Robert Frost Quotes
''With their ever breaking newnessRobert Frost (1874-1963), U.S. poet. "The Courage to Be New."
And their courage to be new.''
''"... The slave will never thank his manumitter;Robert Frost (1874-1963), U.S. poet. "The Literate Farmer and the Planet Venus."
Which often makes the manumitter bitter."''
''"The best way to hate is the worst.Robert Frost (1874-1963), U.S. poet. "The Vindictives."
'Tis to find what the hated need,
Never mind of what actual worth,
And wipe that out of the earth.
Let them die of unsatisfied greed...."''
''Than smoke and mist who better could appraiseRobert Frost (1874-1963), U.S. poet. "A Cabin in the Clearing."
The kindred spirit of an inner haze?''
''Arguments too stale to mentionRobert Frost (1874-1963), U.S. poet. "An Importer."
'Gainst American invention
Most of all the mass production
Destined to prove our destruction.''
''Before now poetry has taken noticeRobert Frost (1874-1963), U.S. poet. "Build Soil."
Of wars, and what are wars but politics
Transformed from chronic to acute and bloody?''
''What an exciting age it is we live inRobert Frost (1874-1963), U.S. poet. "How Hard It Is to Keep From Being King When It's in You and in the Situation."
With all this talk about the hope of youth
And nothing made of youth.''
''Thin emulous fond flowers are dead, too,Robert Frost (1874-1963), U.S. poet. "My Butterfly."
And the daft sun-assaulter, he
That frighted thee so oft, is fled or dead....''
''Better to go down dignifiedRobert Frost (1874-1963), U.S. poet. Provide, Provide (l. 19-21). . . The Poetry of Robert Frost. Edward Connery Lathem, ed. (1979) Henry Holt.
With boughten friendship at your side
Than none at all. Provide, provide!''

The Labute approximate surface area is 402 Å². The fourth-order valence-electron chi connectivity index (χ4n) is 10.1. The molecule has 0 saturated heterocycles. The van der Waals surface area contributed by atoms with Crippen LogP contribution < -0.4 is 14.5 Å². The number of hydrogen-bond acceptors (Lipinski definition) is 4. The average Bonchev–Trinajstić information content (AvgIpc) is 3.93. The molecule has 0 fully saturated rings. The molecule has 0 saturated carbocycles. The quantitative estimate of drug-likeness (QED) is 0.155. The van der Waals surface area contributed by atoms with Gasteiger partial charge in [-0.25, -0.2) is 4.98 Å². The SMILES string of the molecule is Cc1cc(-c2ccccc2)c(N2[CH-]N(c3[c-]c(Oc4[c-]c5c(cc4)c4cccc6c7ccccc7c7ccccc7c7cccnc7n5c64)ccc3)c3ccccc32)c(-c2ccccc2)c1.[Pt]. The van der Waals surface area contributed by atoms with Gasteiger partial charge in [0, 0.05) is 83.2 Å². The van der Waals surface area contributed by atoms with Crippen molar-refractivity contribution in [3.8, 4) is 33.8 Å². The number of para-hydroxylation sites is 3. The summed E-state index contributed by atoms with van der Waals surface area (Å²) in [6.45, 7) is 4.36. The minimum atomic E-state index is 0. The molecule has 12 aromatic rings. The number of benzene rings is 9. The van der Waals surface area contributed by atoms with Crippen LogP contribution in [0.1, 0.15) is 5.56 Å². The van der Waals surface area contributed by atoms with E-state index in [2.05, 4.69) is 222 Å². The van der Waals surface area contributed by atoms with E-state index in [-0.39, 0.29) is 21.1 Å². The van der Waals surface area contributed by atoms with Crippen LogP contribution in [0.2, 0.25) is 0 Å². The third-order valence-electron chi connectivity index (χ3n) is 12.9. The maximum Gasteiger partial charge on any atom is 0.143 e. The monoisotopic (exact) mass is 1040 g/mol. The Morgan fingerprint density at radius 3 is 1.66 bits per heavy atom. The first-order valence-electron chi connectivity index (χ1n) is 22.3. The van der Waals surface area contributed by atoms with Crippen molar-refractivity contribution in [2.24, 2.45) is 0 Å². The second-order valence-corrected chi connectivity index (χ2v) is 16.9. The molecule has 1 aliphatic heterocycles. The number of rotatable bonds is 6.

''Something inspires the only cow of lateRobert Frost (1874-1963), U.S. poet. The Cow in Apple Time (l. 1-3). . . The Poetry of Robert Frost. Edward Connery Lathem, ed. (1979) Henry Holt.
To make no more of a wall than an open gate,
And think no more of wall-builders than fools.''
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The Road Not Taken
Two roads diverged in a yellow wood,
And sorry I could not travel both
And be one traveler, long I stood
And looked down one as far as I could
To where it bent in the undergrowth;
Then took the other, as just as fair,
And having perhaps the better claim
Because it was grassy and wanted wear,
Though as for that the passing there
Had worn them really about the same,
And both that morning equally lay
In leaves no step had trodden black.
Oh, I kept the first for another day!
Yet knowing how way leads on to way
I doubted if I should ever come ...
The buzz-saw snarled and rattled in the yard
And made dust and dropped stove-length sticks of wood,
Sweet-scented stuff when the breeze drew across it.
And from there those that lifted eyes could count
Five mountain ranges one behind the other
Under the sunset far into Vermont.
And the saw snarled and rattled, snarled and rattled,
As it ran light, or had to bear a load.
And nothing happened: day was all but done.